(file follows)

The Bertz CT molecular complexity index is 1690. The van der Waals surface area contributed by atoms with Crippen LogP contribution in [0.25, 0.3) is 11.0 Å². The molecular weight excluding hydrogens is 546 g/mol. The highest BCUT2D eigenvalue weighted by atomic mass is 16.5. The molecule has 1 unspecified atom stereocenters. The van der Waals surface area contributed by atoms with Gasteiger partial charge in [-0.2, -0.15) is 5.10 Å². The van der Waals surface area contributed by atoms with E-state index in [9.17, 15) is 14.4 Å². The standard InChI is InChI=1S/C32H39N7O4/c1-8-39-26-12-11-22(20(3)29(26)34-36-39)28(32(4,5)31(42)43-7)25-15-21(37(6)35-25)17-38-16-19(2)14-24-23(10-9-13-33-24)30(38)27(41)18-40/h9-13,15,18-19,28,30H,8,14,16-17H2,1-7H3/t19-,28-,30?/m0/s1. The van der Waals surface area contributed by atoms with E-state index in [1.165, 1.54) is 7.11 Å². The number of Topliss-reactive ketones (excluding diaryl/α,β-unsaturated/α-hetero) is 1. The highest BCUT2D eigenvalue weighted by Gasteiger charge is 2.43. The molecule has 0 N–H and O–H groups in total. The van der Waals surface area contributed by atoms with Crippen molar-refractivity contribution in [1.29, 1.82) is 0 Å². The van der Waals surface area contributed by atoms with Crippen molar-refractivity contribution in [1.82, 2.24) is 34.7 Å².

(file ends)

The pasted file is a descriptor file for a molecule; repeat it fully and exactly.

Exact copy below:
The Bertz CT molecular complexity index is 1690. The van der Waals surface area contributed by atoms with Crippen LogP contribution in [0.25, 0.3) is 11.0 Å². The molecular weight excluding hydrogens is 546 g/mol. The highest BCUT2D eigenvalue weighted by atomic mass is 16.5. The molecule has 1 unspecified atom stereocenters. The van der Waals surface area contributed by atoms with Gasteiger partial charge in [-0.2, -0.15) is 5.10 Å². The van der Waals surface area contributed by atoms with E-state index in [9.17, 15) is 14.4 Å². The standard InChI is InChI=1S/C32H39N7O4/c1-8-39-26-12-11-22(20(3)29(26)34-36-39)28(32(4,5)31(42)43-7)25-15-21(37(6)35-25)17-38-16-19(2)14-24-23(10-9-13-33-24)30(38)27(41)18-40/h9-13,15,18-19,28,30H,8,14,16-17H2,1-7H3/t19-,28-,30?/m0/s1. The van der Waals surface area contributed by atoms with E-state index in [1.165, 1.54) is 7.11 Å². The number of Topliss-reactive ketones (excluding diaryl/α,β-unsaturated/α-hetero) is 1. The highest BCUT2D eigenvalue weighted by Gasteiger charge is 2.43. The molecule has 0 N–H and O–H groups in total. The van der Waals surface area contributed by atoms with Crippen molar-refractivity contribution in [1.29, 1.82) is 0 Å². The van der Waals surface area contributed by atoms with Crippen molar-refractivity contribution in [1.82, 2.24) is 34.7 Å².